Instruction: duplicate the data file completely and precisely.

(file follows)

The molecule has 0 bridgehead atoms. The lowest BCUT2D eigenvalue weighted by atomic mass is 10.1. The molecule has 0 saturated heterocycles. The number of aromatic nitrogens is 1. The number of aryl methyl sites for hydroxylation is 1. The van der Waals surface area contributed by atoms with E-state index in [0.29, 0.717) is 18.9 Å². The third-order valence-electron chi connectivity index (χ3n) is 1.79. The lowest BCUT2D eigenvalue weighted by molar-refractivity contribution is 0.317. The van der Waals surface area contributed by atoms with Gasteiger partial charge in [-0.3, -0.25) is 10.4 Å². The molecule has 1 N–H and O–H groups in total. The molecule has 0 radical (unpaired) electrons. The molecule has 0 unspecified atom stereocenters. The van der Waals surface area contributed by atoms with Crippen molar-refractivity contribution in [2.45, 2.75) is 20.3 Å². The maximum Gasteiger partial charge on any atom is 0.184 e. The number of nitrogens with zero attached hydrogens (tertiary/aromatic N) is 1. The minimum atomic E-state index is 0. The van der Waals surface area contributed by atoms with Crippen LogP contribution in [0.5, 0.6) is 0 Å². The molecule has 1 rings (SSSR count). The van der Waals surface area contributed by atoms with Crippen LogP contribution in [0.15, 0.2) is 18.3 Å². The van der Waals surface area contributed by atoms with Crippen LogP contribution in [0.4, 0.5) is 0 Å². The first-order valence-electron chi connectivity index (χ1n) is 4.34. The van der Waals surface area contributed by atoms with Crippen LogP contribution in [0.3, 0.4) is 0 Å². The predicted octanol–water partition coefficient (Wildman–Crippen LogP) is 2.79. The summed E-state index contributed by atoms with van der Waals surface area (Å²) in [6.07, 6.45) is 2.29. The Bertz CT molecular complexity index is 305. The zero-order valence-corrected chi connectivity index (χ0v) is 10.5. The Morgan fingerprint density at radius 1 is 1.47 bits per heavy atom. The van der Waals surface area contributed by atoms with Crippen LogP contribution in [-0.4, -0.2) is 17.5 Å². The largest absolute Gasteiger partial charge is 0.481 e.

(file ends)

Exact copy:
The molecule has 0 bridgehead atoms. The lowest BCUT2D eigenvalue weighted by atomic mass is 10.1. The molecule has 0 saturated heterocycles. The number of aromatic nitrogens is 1. The number of aryl methyl sites for hydroxylation is 1. The van der Waals surface area contributed by atoms with E-state index in [0.29, 0.717) is 18.9 Å². The third-order valence-electron chi connectivity index (χ3n) is 1.79. The lowest BCUT2D eigenvalue weighted by molar-refractivity contribution is 0.317. The van der Waals surface area contributed by atoms with Gasteiger partial charge in [-0.3, -0.25) is 10.4 Å². The molecule has 1 N–H and O–H groups in total. The molecule has 0 radical (unpaired) electrons. The molecule has 0 unspecified atom stereocenters. The van der Waals surface area contributed by atoms with Crippen molar-refractivity contribution in [2.45, 2.75) is 20.3 Å². The maximum Gasteiger partial charge on any atom is 0.184 e. The number of nitrogens with zero attached hydrogens (tertiary/aromatic N) is 1. The minimum atomic E-state index is 0. The van der Waals surface area contributed by atoms with Crippen LogP contribution in [0.5, 0.6) is 0 Å². The molecule has 1 rings (SSSR count). The van der Waals surface area contributed by atoms with Crippen LogP contribution in [0.15, 0.2) is 18.3 Å². The van der Waals surface area contributed by atoms with Crippen LogP contribution in [0.4, 0.5) is 0 Å². The first-order valence-electron chi connectivity index (χ1n) is 4.34. The van der Waals surface area contributed by atoms with Crippen LogP contribution in [0.3, 0.4) is 0 Å². The predicted octanol–water partition coefficient (Wildman–Crippen LogP) is 2.79. The summed E-state index contributed by atoms with van der Waals surface area (Å²) in [6.07, 6.45) is 2.29. The Bertz CT molecular complexity index is 305. The zero-order valence-corrected chi connectivity index (χ0v) is 10.5. The Morgan fingerprint density at radius 1 is 1.47 bits per heavy atom. The van der Waals surface area contributed by atoms with Crippen LogP contribution in [-0.4, -0.2) is 17.5 Å². The largest absolute Gasteiger partial charge is 0.481 e.